SOFIA: Pope Francis urged Bulgarians to open their hearts and doors to refugees as he began a visit to the European Union’s poorest country, where the main Orthodox Church snubbed holding joint prayers with the pontiff.
Prime Minister Boyko Borisov met Francis at the airport, welcoming him with a large pot of kiselo mlyako, a mildly sour-tasting local yoghurt, saying: “This is your grandmother’s yoghurt.”
“The first time I heard the word yoghurt was from my grandmother,” the pope replied.
The Bulgarian emissary to the Vatican Kiril Topalev had earlier quoted the pope as telling him: “I grew up with Bulgarian yoghurt. When I was two years old, my grandmother gave me Bulgarian yoghurt.”
Pope Francis’s three-day tour, which also takes in North Macedonia, includes a visit to a refugee camp on the outskirts of Sofia and a commemoration of Mother Teresa, the most famous native of the Macedonian capital Skopje.
The Pope evoked a “new winter” plaguing Bulgaria and other European nations who face an exodus of their people as well as falling birth rates, in his first address to Bulgarian officials.
The population has fallen to seven million against nine million in 1989, the year communism ended in Bulgaria, and is projected to plunge to 5.4 million in 2050.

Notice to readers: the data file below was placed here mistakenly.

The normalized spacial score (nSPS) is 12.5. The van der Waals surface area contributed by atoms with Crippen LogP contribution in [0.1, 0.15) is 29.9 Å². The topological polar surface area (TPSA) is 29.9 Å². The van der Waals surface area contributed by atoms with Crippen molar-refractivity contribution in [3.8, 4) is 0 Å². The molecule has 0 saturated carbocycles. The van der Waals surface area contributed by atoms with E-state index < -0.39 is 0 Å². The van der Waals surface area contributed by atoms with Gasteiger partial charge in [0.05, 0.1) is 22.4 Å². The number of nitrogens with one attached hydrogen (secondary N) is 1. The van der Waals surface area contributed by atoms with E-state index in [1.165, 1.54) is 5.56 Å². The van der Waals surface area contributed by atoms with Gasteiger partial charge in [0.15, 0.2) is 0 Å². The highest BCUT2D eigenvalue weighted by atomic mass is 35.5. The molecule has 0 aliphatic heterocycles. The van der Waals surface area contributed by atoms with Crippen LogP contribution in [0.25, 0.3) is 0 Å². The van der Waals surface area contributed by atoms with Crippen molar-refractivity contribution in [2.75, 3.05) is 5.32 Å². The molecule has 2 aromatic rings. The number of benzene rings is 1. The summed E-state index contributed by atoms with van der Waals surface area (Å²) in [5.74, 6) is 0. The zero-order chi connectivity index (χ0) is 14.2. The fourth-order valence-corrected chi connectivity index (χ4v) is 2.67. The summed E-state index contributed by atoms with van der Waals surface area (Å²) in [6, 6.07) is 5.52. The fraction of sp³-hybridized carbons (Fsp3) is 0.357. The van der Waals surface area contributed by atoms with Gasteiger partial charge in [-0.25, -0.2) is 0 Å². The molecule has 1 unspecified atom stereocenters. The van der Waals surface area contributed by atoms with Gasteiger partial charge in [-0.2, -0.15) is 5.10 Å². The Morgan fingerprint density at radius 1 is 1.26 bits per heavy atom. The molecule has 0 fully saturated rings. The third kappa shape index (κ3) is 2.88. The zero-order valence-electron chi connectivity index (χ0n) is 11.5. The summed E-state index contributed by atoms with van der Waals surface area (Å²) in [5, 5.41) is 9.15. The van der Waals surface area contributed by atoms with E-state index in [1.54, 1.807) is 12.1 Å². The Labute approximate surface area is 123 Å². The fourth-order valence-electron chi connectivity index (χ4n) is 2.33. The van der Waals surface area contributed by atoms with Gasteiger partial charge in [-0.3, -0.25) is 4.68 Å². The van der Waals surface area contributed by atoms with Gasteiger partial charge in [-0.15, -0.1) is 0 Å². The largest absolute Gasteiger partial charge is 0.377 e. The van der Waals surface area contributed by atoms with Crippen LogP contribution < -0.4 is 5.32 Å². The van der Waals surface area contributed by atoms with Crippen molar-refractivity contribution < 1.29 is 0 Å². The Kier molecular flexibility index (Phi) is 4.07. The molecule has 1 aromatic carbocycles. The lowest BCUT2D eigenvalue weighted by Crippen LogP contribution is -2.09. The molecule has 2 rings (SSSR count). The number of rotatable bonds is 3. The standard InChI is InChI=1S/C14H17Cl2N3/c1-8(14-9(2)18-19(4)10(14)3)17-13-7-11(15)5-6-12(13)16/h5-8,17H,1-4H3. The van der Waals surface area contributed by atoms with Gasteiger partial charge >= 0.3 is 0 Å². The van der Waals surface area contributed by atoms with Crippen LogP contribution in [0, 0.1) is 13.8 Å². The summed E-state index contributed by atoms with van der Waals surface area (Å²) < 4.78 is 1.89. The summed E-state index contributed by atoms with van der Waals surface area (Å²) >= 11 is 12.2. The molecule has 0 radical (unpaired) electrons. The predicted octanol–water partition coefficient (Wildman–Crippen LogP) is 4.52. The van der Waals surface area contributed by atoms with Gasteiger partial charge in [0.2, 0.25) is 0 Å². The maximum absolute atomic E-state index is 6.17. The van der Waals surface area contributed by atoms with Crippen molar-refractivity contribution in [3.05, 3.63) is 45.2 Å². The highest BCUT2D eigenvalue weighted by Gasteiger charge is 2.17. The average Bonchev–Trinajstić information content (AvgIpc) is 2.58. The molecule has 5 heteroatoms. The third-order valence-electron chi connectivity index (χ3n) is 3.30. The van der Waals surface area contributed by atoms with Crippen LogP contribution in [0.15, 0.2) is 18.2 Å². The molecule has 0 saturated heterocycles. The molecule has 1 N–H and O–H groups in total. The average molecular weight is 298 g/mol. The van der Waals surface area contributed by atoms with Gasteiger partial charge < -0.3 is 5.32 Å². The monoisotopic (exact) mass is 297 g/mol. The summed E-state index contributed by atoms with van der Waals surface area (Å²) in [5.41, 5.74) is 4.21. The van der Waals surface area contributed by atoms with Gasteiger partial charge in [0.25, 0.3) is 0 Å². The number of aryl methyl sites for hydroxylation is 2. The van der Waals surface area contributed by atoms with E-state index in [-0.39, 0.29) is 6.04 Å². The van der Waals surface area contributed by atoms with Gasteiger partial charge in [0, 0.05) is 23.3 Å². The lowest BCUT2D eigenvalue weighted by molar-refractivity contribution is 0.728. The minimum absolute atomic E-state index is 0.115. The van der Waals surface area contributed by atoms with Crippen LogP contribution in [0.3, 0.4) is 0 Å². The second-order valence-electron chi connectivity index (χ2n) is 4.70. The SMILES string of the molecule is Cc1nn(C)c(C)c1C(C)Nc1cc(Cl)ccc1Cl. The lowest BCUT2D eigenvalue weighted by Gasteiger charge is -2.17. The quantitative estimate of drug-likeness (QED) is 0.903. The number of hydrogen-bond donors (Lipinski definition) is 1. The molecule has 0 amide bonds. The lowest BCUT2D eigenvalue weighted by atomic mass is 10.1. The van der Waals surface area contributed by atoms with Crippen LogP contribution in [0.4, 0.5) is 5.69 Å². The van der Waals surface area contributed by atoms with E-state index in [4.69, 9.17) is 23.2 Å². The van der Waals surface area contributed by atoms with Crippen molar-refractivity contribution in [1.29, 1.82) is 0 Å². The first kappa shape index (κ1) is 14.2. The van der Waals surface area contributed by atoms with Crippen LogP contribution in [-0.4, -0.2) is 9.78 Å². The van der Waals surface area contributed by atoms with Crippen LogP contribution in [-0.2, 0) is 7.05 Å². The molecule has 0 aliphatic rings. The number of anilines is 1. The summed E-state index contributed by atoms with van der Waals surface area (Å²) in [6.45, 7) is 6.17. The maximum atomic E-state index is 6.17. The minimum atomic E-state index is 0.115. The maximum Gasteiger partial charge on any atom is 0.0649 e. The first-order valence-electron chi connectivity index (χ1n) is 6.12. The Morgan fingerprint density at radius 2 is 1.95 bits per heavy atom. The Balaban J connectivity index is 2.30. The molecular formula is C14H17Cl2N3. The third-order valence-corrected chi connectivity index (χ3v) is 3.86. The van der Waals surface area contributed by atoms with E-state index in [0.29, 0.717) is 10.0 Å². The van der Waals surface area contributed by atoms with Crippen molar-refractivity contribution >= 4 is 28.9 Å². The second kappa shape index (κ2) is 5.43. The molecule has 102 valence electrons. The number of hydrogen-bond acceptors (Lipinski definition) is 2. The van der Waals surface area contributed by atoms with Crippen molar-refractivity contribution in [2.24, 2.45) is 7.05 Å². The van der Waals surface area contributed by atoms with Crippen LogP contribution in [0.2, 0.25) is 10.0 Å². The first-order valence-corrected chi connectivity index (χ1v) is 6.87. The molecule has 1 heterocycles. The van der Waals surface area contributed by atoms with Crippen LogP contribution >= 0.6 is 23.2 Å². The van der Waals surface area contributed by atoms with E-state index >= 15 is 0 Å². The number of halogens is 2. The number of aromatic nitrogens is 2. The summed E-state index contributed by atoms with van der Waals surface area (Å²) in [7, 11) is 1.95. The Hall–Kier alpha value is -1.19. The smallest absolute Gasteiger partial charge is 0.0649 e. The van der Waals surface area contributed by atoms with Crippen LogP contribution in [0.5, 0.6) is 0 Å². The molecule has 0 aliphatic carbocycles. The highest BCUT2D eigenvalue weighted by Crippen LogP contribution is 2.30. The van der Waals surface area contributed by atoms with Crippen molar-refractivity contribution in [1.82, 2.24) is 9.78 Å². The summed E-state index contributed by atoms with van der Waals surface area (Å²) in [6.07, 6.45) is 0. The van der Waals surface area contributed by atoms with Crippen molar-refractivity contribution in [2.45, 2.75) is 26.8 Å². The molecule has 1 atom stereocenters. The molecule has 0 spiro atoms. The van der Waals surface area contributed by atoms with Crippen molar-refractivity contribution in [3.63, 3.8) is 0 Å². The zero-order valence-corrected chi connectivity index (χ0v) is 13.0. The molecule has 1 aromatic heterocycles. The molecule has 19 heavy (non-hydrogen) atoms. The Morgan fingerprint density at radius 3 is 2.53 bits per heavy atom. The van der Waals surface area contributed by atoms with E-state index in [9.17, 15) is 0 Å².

“Bulgaria faces the effects of the emigration in recent decades of over two million of her citizens in search of new opportunities for employment,” he said, adding that this had “led to the depopulation and abandonment of many villages and cities”.
He also touched on the plight of migrants and refugees flocking to the country.
“Bulgaria confronts the phenomenon of those seeking to cross its borders in order to flee wars, conflicts or dire poverty, in the attempt to reach the wealthiest areas of Europe, there to find new opportunities in life or simply a safe refuge,” the pope said.
“To all Bulgarians, who are familiar with the drama of emigration, I respectfully suggest that you not close your eyes, your hearts or your hands — in accordance with your best tradition -– to those who knock at your door,” he said.
Francis, whose papacy has been marred by a wave of child sex abuse allegations against clergy, has made improving interfaith dialogue a priority.
But last month the Bulgarian Orthodox Church’s Holy Synod rejected the idea of Orthodox priests participating in a joint “prayer for peace” with the pope in a Sofia square planned for Monday.
The Orthodox Church is instead sending a children’s choir to the downgraded meeting which will be attended by at least one of the capital’s Muslim leaders, a Vatican source said.